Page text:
Climate change making animals shrink
Many plant and animal species around the world are shrinking, thanks to climate change, National University of Singapore researchers say.
Increasing temperatures, they claim, have had far-reaching effects on the body size of organisms from plants to polar bears. Many organisms are already getting smaller and more are likely to follow suit as warming continues.
The researchers cite a number of studies to support their conclusion. Fossil evidence from the Palaeocene-Eocene Thermal Maximum, 55 million years ago, shows that invertebrates became up to 75 percent smaller as temperatures rose three to seven percent.
Over the last hundred years, animals from toads to deer have started to shrink, they say.
The shrinkage can be explained by metabolic changes, they say.
"Many studies are corroborating this general trend, and as more studies come out saying the same thing, we need to understand why this trend is happening and what it will mean for society," says assistant professor David Bickford.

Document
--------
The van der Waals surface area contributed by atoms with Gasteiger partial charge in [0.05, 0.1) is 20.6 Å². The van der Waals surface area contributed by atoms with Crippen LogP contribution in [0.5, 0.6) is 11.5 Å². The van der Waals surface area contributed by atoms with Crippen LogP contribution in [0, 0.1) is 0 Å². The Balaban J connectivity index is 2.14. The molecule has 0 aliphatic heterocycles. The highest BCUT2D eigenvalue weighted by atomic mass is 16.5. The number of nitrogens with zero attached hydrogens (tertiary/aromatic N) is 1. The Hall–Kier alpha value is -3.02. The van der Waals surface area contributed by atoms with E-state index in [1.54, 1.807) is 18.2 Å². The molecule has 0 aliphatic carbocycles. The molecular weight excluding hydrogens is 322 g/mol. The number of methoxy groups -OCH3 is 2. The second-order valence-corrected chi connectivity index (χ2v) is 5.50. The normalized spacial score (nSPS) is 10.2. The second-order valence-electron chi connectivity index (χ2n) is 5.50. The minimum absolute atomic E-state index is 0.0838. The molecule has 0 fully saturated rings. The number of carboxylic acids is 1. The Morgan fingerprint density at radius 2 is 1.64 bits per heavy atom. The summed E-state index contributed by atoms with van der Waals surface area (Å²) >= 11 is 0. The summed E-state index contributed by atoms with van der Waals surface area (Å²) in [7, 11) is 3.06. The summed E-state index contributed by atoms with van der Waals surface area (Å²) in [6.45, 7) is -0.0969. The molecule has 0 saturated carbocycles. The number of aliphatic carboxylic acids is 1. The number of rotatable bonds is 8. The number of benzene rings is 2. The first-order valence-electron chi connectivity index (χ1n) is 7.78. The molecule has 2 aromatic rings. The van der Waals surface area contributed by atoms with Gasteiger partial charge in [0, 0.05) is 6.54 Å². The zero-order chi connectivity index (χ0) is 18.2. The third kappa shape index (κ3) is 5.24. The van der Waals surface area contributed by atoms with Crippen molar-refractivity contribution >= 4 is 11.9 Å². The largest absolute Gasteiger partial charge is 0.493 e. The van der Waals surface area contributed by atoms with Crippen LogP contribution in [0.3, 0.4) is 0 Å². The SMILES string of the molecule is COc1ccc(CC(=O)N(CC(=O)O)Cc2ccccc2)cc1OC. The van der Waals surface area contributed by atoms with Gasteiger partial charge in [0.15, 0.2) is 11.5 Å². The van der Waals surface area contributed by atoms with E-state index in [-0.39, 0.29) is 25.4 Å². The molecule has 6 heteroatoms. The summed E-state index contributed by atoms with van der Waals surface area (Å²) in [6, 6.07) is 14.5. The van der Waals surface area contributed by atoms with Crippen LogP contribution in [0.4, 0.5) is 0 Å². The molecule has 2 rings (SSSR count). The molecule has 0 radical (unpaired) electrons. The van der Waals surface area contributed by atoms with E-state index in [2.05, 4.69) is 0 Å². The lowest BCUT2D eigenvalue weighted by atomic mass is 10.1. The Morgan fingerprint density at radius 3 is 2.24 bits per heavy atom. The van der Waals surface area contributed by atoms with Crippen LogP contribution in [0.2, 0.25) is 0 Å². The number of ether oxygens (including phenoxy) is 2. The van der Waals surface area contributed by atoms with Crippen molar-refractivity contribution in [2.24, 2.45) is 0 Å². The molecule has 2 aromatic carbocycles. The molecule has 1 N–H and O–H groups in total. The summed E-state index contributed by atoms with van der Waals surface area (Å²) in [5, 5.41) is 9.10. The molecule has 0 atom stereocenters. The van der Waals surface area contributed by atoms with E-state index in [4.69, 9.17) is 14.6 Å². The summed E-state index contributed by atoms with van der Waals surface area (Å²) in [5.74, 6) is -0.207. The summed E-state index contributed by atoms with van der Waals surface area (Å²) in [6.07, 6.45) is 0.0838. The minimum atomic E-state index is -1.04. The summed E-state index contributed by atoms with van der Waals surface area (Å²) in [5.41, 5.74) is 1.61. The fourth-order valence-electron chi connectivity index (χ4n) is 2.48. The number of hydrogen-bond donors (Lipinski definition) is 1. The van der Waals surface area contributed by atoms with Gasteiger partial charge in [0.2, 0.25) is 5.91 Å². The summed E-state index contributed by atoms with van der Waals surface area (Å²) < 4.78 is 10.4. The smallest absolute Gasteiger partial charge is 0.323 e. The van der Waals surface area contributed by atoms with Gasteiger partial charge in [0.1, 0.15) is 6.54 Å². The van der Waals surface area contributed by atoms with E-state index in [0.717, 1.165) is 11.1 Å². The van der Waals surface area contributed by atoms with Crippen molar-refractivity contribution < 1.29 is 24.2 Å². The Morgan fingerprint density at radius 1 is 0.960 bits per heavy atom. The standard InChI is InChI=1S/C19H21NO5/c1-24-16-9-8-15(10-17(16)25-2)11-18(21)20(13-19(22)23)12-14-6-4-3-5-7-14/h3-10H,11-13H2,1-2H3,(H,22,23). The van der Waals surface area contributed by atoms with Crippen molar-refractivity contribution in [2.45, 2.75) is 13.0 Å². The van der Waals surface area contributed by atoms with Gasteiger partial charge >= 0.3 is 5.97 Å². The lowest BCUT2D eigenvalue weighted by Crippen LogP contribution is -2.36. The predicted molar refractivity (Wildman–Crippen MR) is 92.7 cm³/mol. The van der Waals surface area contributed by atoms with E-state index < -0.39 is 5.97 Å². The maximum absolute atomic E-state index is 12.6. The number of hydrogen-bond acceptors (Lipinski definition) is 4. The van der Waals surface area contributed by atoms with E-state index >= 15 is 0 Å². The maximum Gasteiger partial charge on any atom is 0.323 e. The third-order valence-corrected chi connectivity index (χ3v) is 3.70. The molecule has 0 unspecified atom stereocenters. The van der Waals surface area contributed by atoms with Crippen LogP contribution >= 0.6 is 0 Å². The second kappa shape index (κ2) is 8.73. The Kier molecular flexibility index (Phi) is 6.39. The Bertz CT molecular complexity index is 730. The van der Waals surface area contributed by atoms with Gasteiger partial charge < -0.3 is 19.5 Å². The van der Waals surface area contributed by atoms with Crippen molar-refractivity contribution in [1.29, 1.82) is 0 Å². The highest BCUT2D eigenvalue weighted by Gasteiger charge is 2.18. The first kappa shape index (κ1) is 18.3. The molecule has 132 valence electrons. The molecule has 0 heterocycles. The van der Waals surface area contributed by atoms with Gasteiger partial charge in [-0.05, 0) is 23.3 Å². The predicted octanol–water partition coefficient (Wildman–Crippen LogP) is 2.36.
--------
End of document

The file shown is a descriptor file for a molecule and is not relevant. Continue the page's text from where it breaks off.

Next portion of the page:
"This is a very different frame of reference, scientifically. It implies that we are changing the planet's climate enough to have an effect on most species and we do not fully understand what will happen when species get smaller."
The effects, he says, will be difficult to predict. It could, for example, mean crop harvests getting smaller, and with plant fodder declining, animal species too could be hit.
But the real problem isn't likely to be the shrinkage itself, but rather the fact that some species will shrink more or faster than others, potentially destroying ecosystems.
The study appears in Nature Climate Change.